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Apocalypse-Albert Goodwin

The apocalypse is also depicted in visual art, for example in Albert Goodwin's painting Apocalypse (1903).

Apocalyptic and post-apocalyptic fiction is a genre which involves global catastrophic risk. The literature is mainly science fiction, science fantasy or horror fiction with the apocalypse event typically being climatic, such as runaway climate change; natural, such as an impact event; man-made, such as nuclear warfare; medical, such as a plague or virus, whether natural or man-made; or imaginative, such as zombie apocalypse or alien invasion. The story may involve attempts to prevent an apocalypse event, deal with the impact and consequences of the event itself, or it may be post-apocalyptic, set after the event. The time frame may be immediately after the catastrophe, focusing on the travails or psychology of survivors, the way to maintain the human race alive and together as one, or considerably later, often including the theme that the existence of pre-catastrophe civilization has been forgotten (or mythologized). Post-apocalyptic stories often take place in a non-technological future world, or a world where only scattered elements of society and technology remain.

Various ancient societies, including the Babylonian and Judaic, produced apocalyptic literature and mythology which dealt with the end of the world and of human society, such as the Epic of Gilgamesh, written ca. 2000–1500 BC. And recognizable modern apocalyptic novels had existed since at least the first quarter of the 19th century, when Mary Shelley's The Last Man (1826) was published.[1] However, this form of literature gained widespread popularity after World War II, when the possibility of global annihilation by nuclear weapons entered the public consciousness.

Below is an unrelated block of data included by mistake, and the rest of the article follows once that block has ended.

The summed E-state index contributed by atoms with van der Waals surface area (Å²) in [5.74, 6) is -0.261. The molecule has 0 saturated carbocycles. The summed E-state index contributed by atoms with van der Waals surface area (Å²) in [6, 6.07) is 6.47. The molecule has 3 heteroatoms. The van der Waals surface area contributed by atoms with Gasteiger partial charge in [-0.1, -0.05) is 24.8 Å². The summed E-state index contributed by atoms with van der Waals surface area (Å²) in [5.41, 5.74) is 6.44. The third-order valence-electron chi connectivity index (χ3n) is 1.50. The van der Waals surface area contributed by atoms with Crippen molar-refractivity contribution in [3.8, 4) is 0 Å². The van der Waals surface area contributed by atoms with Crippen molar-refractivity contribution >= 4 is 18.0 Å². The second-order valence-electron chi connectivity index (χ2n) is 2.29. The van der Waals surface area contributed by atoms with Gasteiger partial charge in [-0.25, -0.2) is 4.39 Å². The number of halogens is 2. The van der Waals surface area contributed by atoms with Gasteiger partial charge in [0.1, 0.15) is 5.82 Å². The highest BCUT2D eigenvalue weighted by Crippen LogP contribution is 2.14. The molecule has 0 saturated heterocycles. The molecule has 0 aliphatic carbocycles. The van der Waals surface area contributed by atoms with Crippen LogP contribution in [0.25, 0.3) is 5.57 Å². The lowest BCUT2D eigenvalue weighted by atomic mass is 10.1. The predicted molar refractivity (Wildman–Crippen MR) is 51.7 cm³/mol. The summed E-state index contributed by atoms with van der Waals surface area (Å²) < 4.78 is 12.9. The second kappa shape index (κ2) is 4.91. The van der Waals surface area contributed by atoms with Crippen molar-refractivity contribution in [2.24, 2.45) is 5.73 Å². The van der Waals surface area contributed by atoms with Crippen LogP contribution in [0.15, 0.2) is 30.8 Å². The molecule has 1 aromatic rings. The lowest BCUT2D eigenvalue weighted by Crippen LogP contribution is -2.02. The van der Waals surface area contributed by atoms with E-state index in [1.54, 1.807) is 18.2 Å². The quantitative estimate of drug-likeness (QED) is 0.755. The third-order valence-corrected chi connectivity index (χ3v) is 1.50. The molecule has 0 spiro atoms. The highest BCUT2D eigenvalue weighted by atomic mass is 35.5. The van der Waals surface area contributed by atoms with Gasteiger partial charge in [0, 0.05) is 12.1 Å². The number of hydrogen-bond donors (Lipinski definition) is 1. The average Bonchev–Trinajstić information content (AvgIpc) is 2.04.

As shown above, the apocalypse is also depicted in visual art, for example in Albert Goodwin's painting Apocalypse (1903).

Pre-1900 works

For the complete article see Wikipedia. The original article was at Apocalyptic and post-apocalyptic fiction.
The list of authors can be seen in the page history. As with Hey Kids Comics Wiki, the text of Wikipedia is available under the GNU Free Documentation License.

Post-1900 works

For the complete article see Wikipedia. The original article was at Apocalyptic and post-apocalyptic fiction.
The list of authors can be seen in the page history. As with Hey Kids Comics Wiki, the text of Wikipedia is available under the GNU Free Documentation License.

References

Further reading

  • Wagar, W. Warren (1982). Terminal Visions: The Literature of Last Things. Bloomington: Indiana University Press. ISBN 0-253-35847-7. [1]

External links

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